With that sort of history, it’s no wonder Jordan and Sally have great chemistry on screen. The nature of Scot Squad, which follows a motley crew of officers on their daily beat, sees the actors mostly improvise scenes rather than follow a script. “We have an outline of the sketch and the final gag, then it’s up to Sally and I to talk absolute nonsense,” Jordan explained. “The nature of improv means so much of it is incredibly unfunny and you’re leading yourself down a blind alley, but I’m doing it with one of my best pals and we feel really comfortable on set. There’s no pressure.”

“Some of the things that come out of his mouth are ridiculous, so I laugh a lot,” Sally smiled. “When you know what lines are coming, you can prepare yourself not to laugh, but when you have no idea what’s coming next, it can be hard. It can take us a long time to get through but it makes for an entertaining workplace.”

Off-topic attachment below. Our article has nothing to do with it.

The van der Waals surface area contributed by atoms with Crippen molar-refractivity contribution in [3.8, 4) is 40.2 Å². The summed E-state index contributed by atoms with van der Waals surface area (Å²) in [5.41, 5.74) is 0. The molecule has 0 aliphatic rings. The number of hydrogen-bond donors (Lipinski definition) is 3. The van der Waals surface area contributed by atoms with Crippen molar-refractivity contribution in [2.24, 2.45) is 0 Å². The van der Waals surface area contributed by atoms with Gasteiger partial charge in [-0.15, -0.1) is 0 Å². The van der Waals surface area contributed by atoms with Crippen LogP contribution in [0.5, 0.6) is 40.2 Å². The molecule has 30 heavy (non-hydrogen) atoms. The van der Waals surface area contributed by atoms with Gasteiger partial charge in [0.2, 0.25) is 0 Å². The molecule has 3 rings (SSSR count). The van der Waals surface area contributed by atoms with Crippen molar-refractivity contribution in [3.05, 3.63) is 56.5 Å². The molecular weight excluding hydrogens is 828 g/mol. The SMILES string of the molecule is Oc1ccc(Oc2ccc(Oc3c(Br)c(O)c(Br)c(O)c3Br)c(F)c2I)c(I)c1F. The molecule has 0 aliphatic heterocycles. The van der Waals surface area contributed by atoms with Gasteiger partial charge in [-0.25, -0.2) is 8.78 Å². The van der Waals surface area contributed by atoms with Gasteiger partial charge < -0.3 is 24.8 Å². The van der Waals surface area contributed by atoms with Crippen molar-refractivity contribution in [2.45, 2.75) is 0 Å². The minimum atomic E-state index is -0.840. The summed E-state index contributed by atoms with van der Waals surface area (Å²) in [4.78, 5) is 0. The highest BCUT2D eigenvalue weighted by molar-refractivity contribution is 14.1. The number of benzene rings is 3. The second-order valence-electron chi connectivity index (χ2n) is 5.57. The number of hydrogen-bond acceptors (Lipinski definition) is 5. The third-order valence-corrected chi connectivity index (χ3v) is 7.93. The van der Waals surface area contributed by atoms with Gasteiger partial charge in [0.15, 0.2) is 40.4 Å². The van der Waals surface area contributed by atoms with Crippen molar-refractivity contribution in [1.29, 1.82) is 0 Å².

© Andrew Cawley
Jordan Young

The majority of Sally and Jordan’s scenes are filmed in Glasgow city centre, which has thrown up some interesting moments.

“Early in the series, they wanted a really long shot of us coming down Buchanan Street through the crowds, so we were at the top and the cameras were at the bottom, next to Fraser’s,” Sally explained. “We saw two real police officers walking towards us and we didn’t know what to do, so we averted our eyes, but we could see them checking us out, probably wondering who we were and why we had made-up police badges.”

“That day was a real eye-opener,” said Jordan. “It was middle of the day, a weekday, and we were having all sorts of abuse shouted at us by people. We have real police officers on set and, speaking to them afterwards, they said it happens to them all the time.”